Histogram Maker

The histogram calculator generates a chart that displays the count of observations falling into each bin, in the form of a histogram.
For a more flexible histogram maker with more options, please go to an advanced histogram maker.

Enter data in columns
Enter data from Excel
Enter frequency table
Header: you may rename 'Group1', 'Group2', etc.
Data: use Enter as delimiter; you may change the delimiters on 'More options'.

How to use the histogram maker

The tool used to create histograms is also known as a histogram maker, histogram generator, or histogram calculator.

  1. Title - fill in the chart title and font size
  2. Bar orientation - choose 'horizontal' for horizontal chart or 'vertical' for a vertical chart. When you change the orientation, the calculator will flip the axes headers.
  3. Bin size - By default, the histogram maker calculates the bin size automatically
  4. Legend - Choose from none, right, top, or inside the chart.
  5. Horizontal Axis - Enter the header, minimum, and maximum values, or leave the minimum and maximum fields empty for automatic calculation.
  6. Vertical Axis- - Enter the header, minimum, and maximum values, or leave the minimum and maximum fields empty for automatic calculation.
  7. Chart area - change the color of the chart area..
  8. Chart Background - change the color of the chart background.
  9. Exclude outliers - Select this option to exclude outliers for better clarity.
  10. How to enter data?
    Enter data in columns - for each column do the following:
    a. Enter the name of the group.
    b. Enter the raw data separated by new line ('enter'). (*you may copy the data without the header from Excel)
    Enter data from Excel - copy the raw data with the header from Excel or Google sheets, or any tool that separates data with tab and line feed. copy the entire block, include the header.
    The histogram calculator ignores empty cells and non numeric cells.
    Enter frequency table - usually good for university questions.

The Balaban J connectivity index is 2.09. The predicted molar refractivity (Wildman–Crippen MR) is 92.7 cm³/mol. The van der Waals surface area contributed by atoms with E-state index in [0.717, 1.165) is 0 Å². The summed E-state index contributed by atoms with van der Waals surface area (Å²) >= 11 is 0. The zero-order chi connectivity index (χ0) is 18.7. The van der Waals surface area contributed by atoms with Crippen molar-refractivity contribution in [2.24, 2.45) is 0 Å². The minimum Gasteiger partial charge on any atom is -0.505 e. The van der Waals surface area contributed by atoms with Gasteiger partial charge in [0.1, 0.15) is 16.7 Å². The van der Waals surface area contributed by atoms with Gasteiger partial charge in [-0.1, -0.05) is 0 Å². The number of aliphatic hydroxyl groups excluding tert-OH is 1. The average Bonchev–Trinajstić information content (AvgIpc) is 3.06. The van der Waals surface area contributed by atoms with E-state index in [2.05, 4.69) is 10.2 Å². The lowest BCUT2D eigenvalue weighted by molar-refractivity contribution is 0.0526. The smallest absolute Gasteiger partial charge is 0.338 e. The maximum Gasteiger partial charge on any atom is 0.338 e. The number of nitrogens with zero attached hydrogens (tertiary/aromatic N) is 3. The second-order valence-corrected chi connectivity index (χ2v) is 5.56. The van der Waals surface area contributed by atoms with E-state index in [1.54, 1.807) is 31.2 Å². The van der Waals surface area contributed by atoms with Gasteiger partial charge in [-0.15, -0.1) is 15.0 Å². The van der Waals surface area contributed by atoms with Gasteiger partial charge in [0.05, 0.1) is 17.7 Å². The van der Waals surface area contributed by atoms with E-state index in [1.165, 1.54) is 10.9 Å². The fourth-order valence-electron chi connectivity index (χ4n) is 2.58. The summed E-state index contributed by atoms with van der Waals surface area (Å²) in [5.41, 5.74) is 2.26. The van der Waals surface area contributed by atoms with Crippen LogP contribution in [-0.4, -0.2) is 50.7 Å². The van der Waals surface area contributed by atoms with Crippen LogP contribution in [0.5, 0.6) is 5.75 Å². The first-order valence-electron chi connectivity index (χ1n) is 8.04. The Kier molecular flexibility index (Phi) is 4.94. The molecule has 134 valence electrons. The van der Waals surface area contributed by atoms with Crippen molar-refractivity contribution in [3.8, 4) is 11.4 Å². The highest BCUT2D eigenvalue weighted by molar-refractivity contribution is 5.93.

a. On the first row, you may enter the name of the group instead of "Group-1"; this is not mandatory.
    b. The left column contains the values; each value must be a number.
    c. Enter the frequencies on the remaining cells. For example, the result of frequency of 4 for a value of 1 is: "1,1,1,1".

What is a histogram?

A histogram is a graphical representation of numerical data that shows the distribution of the data. If the number of observations is large and the bin size is small, the resulting histogram will resemble a density distribution chart.

How to create a histogram?

  1. Find the range of the numerical data Range = Max - Min.
  2. Choose the number of bins you want to use to present the data.
  3. Calculate the bin size: Bin size = Range/number of bins.
  4. For each bin, count the total number of observations that fall within it.
  5. Present the data as a column chart, where each column represents the number of observations in a bin.

How to choose the number of bins?

When the number of observations is large, you may want to use more bins. There are several ways to calculate the number of bins, for example: (n-sample size)

  1. Number of bins = sqrt(n)
  2. Number of bins = ⌈log2n⌉ + 1
  3. Number of bins = ⌈2 * n1/3
  4. Number of bins = ⌈Range * n1/3 / (2 * IRQ)⌉

You can start with an automatic calculation and adjust the bin size to your preferred histogram.

Should you exclude outliers?

It is important to exercise caution before excluding outliers from any calculation, as they may contain valuable information. However, excluding outliers from a histogram may significantly improve its visualization, even if the outliers are valid observations. If you choose to exclude outliers, the histogram maker will generate the chart without them. This method can create a more practical histogram that better represents the distribution of the majority of the data points.

Why is histogram useful?

The histogram chart is a great way to visualize the distribution of data. While you can calculate many measures such as the minimum, maximum, average, median, mode, and standard deviation, a histogram always provides a clearer understanding of the data distribution.